U.S. Defense Secretary Ashton Carter: ‘There’s no question that American lives have been saved by Israeli technology – the Israelis have contributed more than Europe’
Senior White House Official says it is unlikely that President Barack Obama will achieve goal of reaching Israeli-Palestinian peace accord
The signals from Washington are unmistakable. With Israel’s Prime Minister Bibi Netanyahu about to go to the White House, President Barack Obama has decided to bury the hatchet. Despite Netanyahu’s intrusive campaign to torpedo the Iranian nuclear deal, Obama now has the Iranian nuclear deal under his belt. Moreover, with the Middle East coming apart at the seams and Russia’s military expansion into Syria, Israel is emerging as America’s most dependable ally in the region. And with the Presidential election looming, Obama must also consider the Jewish vote after his bashing of the Jewish state over the Palestinian issue. After Palestinian President Mahmoud Abbas rejected negotiating with Netanyahu in favor of seeking an imposed solution at the UN, Obama has called it a day. Despite the dire warnings that Netanyahu has caused irreparable harm to the ‘special relationship’ between Israel and the U.S., this is apparently not the case. (Granted, Bibi’s address to Congress was a bit too much).
But in the beginning, Obama put the onus on Israel by heading straight for Cairo while bypassing Jerusalem. If only Israel played ball, it would open a new, glowing era in the Middle East. Stop the settlements, and all the other pieces of the puzzle would fall into place; like ObamaCare in the first term.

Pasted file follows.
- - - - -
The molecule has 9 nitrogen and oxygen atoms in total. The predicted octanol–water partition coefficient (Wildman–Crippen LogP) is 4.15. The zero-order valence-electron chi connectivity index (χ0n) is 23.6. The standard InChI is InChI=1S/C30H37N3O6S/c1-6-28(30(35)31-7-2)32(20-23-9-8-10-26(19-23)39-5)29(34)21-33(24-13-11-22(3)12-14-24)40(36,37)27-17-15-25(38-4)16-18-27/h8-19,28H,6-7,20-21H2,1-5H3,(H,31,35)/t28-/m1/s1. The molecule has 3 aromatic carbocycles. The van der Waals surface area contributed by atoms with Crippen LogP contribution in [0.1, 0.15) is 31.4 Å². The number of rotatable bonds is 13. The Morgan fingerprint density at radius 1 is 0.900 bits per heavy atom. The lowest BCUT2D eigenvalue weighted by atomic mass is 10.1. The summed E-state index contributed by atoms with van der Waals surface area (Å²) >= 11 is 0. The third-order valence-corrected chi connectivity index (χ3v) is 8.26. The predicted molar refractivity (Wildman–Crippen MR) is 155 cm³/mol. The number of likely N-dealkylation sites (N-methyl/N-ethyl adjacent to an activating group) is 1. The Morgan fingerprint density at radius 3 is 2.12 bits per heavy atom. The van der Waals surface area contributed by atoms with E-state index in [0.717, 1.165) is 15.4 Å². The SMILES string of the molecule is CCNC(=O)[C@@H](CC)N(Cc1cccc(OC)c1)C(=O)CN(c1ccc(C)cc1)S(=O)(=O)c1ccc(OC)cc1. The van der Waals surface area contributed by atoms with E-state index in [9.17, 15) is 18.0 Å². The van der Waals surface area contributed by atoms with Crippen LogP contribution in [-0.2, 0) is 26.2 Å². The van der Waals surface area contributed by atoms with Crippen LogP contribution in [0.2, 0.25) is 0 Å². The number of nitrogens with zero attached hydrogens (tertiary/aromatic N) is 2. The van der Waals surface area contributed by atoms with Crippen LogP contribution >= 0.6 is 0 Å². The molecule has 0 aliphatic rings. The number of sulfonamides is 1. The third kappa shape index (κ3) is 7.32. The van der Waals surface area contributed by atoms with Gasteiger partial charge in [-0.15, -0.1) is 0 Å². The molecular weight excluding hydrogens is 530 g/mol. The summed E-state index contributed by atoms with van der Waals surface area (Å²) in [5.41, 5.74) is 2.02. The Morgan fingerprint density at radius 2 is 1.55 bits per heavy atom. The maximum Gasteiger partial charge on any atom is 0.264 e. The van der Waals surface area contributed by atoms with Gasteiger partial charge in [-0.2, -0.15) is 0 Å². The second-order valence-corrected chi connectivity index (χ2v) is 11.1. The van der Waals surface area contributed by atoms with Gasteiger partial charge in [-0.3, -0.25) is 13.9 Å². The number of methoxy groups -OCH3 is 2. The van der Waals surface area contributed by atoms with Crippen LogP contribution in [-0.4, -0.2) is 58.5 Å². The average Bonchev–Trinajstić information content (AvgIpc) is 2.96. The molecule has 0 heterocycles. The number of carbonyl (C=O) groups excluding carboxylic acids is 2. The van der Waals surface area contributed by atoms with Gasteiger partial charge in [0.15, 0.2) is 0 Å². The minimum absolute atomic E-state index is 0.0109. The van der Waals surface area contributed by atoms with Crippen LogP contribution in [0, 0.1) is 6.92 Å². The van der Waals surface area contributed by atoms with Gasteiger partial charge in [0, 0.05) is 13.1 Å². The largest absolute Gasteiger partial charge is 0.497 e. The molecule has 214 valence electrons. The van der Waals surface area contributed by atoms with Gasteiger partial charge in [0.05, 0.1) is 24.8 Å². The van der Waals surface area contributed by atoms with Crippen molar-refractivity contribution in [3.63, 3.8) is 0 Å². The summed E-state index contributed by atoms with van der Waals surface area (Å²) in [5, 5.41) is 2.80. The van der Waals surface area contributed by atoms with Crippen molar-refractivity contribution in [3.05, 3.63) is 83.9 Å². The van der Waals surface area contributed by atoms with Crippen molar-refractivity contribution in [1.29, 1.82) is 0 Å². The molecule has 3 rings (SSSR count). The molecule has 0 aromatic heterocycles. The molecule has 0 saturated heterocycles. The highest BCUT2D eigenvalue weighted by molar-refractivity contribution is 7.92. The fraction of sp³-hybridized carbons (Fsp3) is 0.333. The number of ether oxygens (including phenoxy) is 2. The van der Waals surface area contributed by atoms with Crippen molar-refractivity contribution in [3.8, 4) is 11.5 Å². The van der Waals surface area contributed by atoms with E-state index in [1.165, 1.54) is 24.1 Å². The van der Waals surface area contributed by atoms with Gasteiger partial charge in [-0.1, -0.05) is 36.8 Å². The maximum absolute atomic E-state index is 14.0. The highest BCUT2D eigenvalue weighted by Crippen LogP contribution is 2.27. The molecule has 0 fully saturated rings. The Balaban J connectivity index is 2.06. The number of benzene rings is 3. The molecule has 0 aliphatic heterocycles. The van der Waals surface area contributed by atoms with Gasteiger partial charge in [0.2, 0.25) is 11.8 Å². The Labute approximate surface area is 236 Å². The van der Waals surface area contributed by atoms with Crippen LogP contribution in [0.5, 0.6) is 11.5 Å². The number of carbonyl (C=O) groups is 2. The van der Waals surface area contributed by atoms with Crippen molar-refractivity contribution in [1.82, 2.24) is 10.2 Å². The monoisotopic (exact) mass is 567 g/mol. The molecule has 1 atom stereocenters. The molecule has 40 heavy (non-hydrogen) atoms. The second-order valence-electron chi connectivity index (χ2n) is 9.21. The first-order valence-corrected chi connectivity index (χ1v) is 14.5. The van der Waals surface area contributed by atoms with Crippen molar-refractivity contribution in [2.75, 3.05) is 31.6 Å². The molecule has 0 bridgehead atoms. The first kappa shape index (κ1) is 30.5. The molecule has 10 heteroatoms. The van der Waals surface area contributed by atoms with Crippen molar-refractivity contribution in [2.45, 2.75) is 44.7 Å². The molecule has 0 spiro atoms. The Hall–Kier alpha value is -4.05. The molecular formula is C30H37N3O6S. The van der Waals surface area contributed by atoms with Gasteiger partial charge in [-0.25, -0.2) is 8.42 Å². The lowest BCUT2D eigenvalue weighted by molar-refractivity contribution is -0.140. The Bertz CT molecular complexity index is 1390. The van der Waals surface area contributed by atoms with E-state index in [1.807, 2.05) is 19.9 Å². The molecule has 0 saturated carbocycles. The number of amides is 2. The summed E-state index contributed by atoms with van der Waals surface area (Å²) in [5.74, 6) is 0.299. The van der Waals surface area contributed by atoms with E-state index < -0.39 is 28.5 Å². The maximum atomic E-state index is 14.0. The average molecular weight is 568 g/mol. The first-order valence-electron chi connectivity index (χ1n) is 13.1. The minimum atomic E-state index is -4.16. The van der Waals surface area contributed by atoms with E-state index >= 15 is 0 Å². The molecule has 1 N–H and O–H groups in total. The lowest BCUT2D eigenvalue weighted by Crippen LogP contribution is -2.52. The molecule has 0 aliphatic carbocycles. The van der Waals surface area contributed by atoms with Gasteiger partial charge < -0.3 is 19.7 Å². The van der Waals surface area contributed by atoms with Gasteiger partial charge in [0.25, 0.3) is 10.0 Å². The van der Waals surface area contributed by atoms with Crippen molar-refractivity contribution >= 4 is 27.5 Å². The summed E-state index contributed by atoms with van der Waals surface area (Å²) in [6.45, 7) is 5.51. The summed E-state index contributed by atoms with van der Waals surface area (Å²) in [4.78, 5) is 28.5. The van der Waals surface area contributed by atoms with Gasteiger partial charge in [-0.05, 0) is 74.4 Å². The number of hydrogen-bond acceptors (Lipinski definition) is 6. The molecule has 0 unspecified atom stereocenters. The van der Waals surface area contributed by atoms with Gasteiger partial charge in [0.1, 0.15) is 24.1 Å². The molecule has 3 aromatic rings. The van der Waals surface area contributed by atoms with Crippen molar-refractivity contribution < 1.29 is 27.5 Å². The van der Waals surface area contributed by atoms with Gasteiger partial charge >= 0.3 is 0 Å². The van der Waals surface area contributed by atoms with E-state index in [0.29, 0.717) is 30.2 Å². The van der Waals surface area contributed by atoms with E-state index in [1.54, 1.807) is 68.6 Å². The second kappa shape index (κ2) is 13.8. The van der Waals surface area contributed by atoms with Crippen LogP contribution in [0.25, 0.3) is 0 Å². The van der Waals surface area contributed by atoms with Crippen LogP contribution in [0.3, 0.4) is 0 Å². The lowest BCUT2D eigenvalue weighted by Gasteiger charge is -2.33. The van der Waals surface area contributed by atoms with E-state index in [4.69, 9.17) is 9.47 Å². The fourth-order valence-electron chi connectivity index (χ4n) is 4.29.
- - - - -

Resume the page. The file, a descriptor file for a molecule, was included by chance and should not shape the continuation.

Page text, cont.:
At the start of the second term, Ben Rhodes, the Deputy National Security advisor even predicted that an Israeli-Palestinian accord would be the crowning glory of those next four years. Now, years later, it is apparent that Israel is not the cause of the rise of Islamic State, the inferno raging in Syria, a tyrannical Iran with imperial ambitions, nor the Sunni-Shiite rift. Mr. Rhodes has just conceded that the Israeli-Palestinian conflict will not be resolved by January 20th, 2017.
The sign of the shift in Obama’s approach was his offer to compensate Israel for the admittedly graver security threats; if Iran does not keep its part of the bargain. That sounds reasonable.
First, he sent his Defense Secretary Ashton Carter to Israel to discuss this follow-up to the nuclear deal. Carter and his Israeli counter-part Moshe Ya’alon hit it off, and ‘Bogie’, his nickname from his IDF days, paid a return visit to Washington seeking a two billion dollar increase in the current three billion dollars annually. But Carter, who helped develop the 30,000-pound bunker-busters, did not okay this weapon for Israel (Israeli pilots are already training on simulators for the F-35 sleuth fighter-bombers).
Now Carter has praised Israel to high heaven – in an interview with Jeffrey Goldberg of the Atlantic magazine. Carter, a long-time professional in the Pentagon, gave his inside perception of the Israeli-American connection: